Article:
From a biological perspective, islands are special places. Their isolation from mainlands leads to more rapid evolution and results in the formation of unique forms of plants and animals that are found nowhere else on Earth. Madagascar is one such island. It is the fifth largest island in the world, and is known for its diversity of endemic and unique species. Sadly, many of these species are now threatened with extinction as they struggle to adapt to habitat loss, exploitation and climate change.
Approximately 90 percent of all Malagasy plants and animals occur on this island and nowhere else. Among the mammals there are more than 100 endemic species of lemurs, which are adapted to the many different habitats found on the island. There is also the cat-like fossa, which is a formidable predator, and in excess of 20 species of tenrecs. The remarkable diversity of unique animals and plants reflects the fact that the island has been isolated for about 88 million years after it split from the Indian landmass.
A team of biologists and paleontologists from Madagascar, Europe and the United States set out to understand the extent to which Madagasy mammals have been perturbed by human disturbance. They were concerned that so many of the mammal species are facing threats to their existence and set out to ascertain exactly what is at stake if environmental change and human pressures on the island wildlife continue.
The team, led by biologists from the University of Groningen (Netherlands), Naturalis Biodiversity Center (Netherlands) and the Association Vahatra (Madagascar), first established a new dataset describing the evolutionary relationships of all 249 species of mammals that were present on Madagascar at the time that humans settled permanently on the island, around 2,500 years ago. They established that of the 249 mammal species, 30 are now extinct, and a further 120 are listed in the IUCN’s Red List as threatened with extinction.
The experts estimated how long it took all these species to evolve from their common ancestors, and could then extrapolate how long it took this level of biodiversity to evolve. In this way the researchers predicted the length of time it would take for evolutionary processes to “replace” all the endangered mammals, if they were to go extinct.
Using a computer simulation model based on island biogeography theory, the team found that it would take approximately 3 million years to regain the number of mammal species already lost from Madagascar in the time since humans arrived. However, if currently threatened species go extinct, it would take much longer: about 23 million years of evolution would be needed to recover the same number of species.
Put simply, this is really bad news. “It’s abundantly clear that there are whole lineages of unique mammals that only occur on Madagascar and that have either gone extinct or are on the verge of extinction, and if immediate action isn’t taken, Madagascar is going to lose 23 million years of evolutionary history of mammals, which means whole lineages unique to the face of the Earth will never exist again,” said study co-author Steve Goodman, MacArthur Field Biologist at Chicago’s Field Museum and Scientific Officer at Association Vahatra in Antananarivo.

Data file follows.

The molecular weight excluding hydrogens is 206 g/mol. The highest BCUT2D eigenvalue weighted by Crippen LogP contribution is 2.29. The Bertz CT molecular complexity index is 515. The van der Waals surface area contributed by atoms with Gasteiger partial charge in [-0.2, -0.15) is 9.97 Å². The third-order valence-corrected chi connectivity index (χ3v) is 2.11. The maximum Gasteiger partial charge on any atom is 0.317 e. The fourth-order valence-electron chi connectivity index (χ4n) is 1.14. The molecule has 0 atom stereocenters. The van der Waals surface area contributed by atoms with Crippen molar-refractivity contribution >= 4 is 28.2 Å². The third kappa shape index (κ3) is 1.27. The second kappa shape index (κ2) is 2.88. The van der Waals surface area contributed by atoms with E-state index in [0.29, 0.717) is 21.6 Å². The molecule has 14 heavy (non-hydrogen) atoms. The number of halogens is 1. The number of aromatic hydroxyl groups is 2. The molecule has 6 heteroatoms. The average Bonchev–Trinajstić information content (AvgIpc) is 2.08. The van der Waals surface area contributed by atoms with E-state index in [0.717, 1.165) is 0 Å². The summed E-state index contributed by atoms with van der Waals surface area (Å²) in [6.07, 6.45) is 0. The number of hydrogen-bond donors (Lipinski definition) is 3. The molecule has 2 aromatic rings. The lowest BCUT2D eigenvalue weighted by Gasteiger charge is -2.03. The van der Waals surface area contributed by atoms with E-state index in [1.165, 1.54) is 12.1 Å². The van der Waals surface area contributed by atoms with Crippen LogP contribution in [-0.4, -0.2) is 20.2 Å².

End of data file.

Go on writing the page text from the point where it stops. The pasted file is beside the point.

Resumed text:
The staggering time it would take to recover this diversity surprised the scientists: “It is much longer than what previous studies have found on other islands, such as New Zealand or the Caribbean,” said lead researcher Luis Valente.
The results of this new research, published in the scientific journal Nature Communications, suggest Madagascar has reached a biodiversity tipping point and that an extinction wave with deep evolutionary impact is imminent unless immediate conservation actions are taken. However, the study finds that, with adequate conservation action, we may still preserve over 20 million years of unique evolutionary history on the island.
“It was already known that Madagascar was a hotspot of biodiversity, but this new research puts into context just how valuable this diversity is. These findings underline the potential gains of the conservation of nature on Madagascar from a novel evolutionary perspective,” said Valente.
That doesn’t mean that, if we let all of the lemur, tenrecs, fossas and other unique Malagasy mammals go extinct, evolution will recreate them if we just wait around for 23 million more years. “It would be simply impossible to recover them,” said Goodman. Instead, the model means that to achieve a similar level of evolutionary complexity, whatever those new species might look like, would take 23 million years.
This urgent conservation work is made difficult by inequality and political corruption that keeps land-use decisions out of the hands of most Malagasy people, noted Goodman. “Madagascar’s biological crisis has nothing to do with biology. It has to do with socio-economics.” But while the situation is dire, “we can’t throw in the towel. We’re obliged to advance this cause as much as we can and try to make the world understand that it’s now or never.”
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